(PresidentialDaily.org) – School districts from around the country are working hard to promote equity in education, and that’s certainly a good thing.
But, recently, The Wall Street Journal reported that many districts are trying to increase their equity in unique ways – by getting rid of honors classes.
The WSJ reported that California’s Culver City High School, for instance, has completely gotten rid of all honors classes, saying that the reason for doing so was that there weren’t enough Latino and black students enrolling in them.
Two other school districts in California – Patrick Henry High School, and the Santa Monica-Malibu Unified School District – have made similar moves.
In announcing the upcoming changes, Jon Kean, one of the school board members of the Santa Monica-Malibu school district, said:
“This is not a social experiment. This is a sound pedagogical approach to education.”
According to the district, students who decide not to take honors courses when they’re first given the opportunity to do so ultimately believe they won’t ever be able to enroll in one of the classes. Typically speaking, Latino and black students enroll in honors-level courses at a much lower rate than white students in the district, the WSJ reported.
School board members in Culver City said that students who weren’t in the district’s honors classes felt as though they were less successful, were less motivated and were “unable to break out of the molds that they established when they were 11.”
It was more a case of being “a moral imperative” for the teachers at the Santa Monica-Malibu district when honors classes in English were ultimately eliminated, as they wanted to ensure there was equity for minority students in the district.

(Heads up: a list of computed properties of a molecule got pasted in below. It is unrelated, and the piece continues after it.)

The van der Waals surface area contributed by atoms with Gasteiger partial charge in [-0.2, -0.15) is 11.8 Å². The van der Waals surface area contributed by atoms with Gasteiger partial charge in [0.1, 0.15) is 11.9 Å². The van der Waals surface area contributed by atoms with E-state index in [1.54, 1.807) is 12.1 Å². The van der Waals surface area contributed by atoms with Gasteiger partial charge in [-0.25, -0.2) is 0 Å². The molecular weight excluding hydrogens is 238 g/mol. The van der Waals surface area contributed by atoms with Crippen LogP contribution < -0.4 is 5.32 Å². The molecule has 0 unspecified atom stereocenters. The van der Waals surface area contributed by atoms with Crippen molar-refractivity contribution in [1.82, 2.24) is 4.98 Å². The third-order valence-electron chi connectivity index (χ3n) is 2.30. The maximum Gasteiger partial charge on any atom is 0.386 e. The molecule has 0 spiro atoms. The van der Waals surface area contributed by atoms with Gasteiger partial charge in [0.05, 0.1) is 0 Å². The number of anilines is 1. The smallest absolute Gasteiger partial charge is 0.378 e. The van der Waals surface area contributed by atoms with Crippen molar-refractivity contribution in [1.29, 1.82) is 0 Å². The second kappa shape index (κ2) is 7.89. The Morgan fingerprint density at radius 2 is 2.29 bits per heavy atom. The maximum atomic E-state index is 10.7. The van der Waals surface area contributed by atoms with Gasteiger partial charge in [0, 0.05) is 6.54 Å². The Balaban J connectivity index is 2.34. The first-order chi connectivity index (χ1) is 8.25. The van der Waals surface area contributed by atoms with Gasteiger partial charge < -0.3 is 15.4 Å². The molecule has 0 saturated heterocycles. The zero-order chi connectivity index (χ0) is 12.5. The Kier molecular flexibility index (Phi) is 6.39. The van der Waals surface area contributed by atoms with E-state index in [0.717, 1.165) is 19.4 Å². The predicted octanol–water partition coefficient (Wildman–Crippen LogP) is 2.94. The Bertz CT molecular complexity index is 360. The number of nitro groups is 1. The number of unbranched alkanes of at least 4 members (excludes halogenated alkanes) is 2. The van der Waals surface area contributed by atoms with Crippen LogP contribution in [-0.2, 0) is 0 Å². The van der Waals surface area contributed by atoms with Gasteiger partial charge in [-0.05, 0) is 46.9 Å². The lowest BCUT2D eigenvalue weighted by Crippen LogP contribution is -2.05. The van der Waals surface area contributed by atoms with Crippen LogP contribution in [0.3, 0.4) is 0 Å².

Officials with the district told the WSJ that since the classes were eliminated, it “has increased access and provided excellent educational experiences for all of our students.”
While the other districts stuck to their guns and removed the honors courses, Patrick Henry High School reinstated honors-level courses in U.S. history and American literature after members of the community voiced their concerns about eliminating them.
It’s not just districts in ultra-liberal California that are making these moves, though. In Wisconsin, the Madison School Board ultimately decided to keep honors-level classes as part of their course offerings, but they also allowed all freshmen students to earn some honors credits in a few courses that weren’t accelerated.
In Rhode Island, another school removed all honors-level classes in a similar way, yet allowed students to still earn honors credits as part of classes that weren’t accelerated.
Not all parents agree with the decisions that the districts are making. One parent of a Culver City student, Joanna Schaenman, commented to the WSJ:
“We really feel equity means offering opportunities to students of diverse backgrounds, not taking away opportunities for advanced education and study.”
That seems to make much more sense than what these school districts are essentially doing – punishing students in advanced classes in the name of “equity.”